Finishing the pre-dessert we were next brought the now-famous silicone sheet and my mind flashed back to my previous meal a meal I stated would be once in a lifetime unless Chef Achatz presents to my table to prepare a course again in the future. Thankfully, both for myself and for Dave, while the dish I had on my previous experience was perhaps once in a lifetime the chance to watch the Chef work was not. Entitled Chocolate - Coconut, Menthol, Hyssop the video can be seen here and is most certainly worth 1,000 words or more http://www.youtube.com/user/uhockey1#p/a/u/0/DrYgagwhjAY. Like a peppermint patty only infinitely more nuanced the most impressive aspect of the dish was the strong contrast between the warm 68% Valrhona chocolate and the medicinal cool of the menthol while the coconut in its various forms balanced the two by enhancing the chocolate tones and mellowing the menthol. Additionally playing with hot and cold concepts the hot liquid pudding and the liquid nitrogen mousse, chewy and crunchy the coconut rocks and the menthol/chocolate crumbs, and finally adding a spicy component with the anise hyssop I was glad Dave was getting full so I could sneak a few extra spoonfuls of the mousse.

The final taste of our evening was a fitting end to a winter menu - Eggnog - Pedro Ximenez, Benedictine, Buffalo Trace. Similar to the Watermelon-Lime, Nasturtium dish from the summer menu in presentation the dish consisted of an eggnog shelled sphere filled with a spicy and vegetal cocktail with notes of cinnamon floating in a shot of sweet Pedro Ximenez. Taken as a single bite the sphere ruptured on mastication filling the mouth with a balance of sweet and cinnamon while the end effect was punchy with a hot bourbon finish.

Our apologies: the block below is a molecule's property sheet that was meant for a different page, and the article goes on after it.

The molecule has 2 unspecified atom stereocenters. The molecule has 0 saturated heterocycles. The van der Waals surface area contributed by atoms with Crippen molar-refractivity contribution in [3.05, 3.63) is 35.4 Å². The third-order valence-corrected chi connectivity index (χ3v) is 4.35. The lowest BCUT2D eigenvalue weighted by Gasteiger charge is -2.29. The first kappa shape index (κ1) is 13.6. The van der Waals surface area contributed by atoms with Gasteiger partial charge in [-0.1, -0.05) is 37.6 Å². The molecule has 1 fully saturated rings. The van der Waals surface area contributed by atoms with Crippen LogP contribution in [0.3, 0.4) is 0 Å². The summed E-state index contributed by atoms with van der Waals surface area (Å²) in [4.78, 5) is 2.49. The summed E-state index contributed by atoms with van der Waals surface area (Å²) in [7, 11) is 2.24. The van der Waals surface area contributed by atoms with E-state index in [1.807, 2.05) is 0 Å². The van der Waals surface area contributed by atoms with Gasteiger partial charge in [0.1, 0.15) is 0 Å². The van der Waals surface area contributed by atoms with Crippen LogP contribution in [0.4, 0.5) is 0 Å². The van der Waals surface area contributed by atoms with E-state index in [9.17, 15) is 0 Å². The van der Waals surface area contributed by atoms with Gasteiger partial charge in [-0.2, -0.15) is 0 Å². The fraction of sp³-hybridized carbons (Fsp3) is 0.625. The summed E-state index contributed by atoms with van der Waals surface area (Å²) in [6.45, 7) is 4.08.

Settling the tab and thanking our servers we finished coffee and espresso before making our way to the street, finding the car, and headed for the burbs. Throughout the drive we discussed the food and experience, each of us loving both similar and different parts, but both thoroughly impressed and trying to decide when to make a return visit yes, me, the guy who rarely dines at the same place twice even in his home town planning for a third trip…yes, it really is that good.

http://uhockey.blogspot.com/


Edited by uhockey (log)

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uhockey - after reading your post, I'm sooo disappointed Alinea couldn't accommodate our table of 8 for this Friday. We were originally only 6 and had a reservation, but when we changed it to 8, we could no longer fit. We haven't been back since July 2005 and were all looking forward it. Thanks for such a great post. I'll try to get over my disappointment at Spiagga.


I like cows, too. I hold buns against them. -- Bucky Cat.

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My experience at Spiaggia was my #2 worst fine dining experience in the past 2 years, I hope you fare better.

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I totally agreed with UHockey. I thought Oaxen, Muguritz, Michel Bras, and French Laundry were the best, but not after our dinner at Alinea. Enough have been written about the meal, but I just want to highlight the most delicious courses. Don’t get me wrong, every single dish was excellent.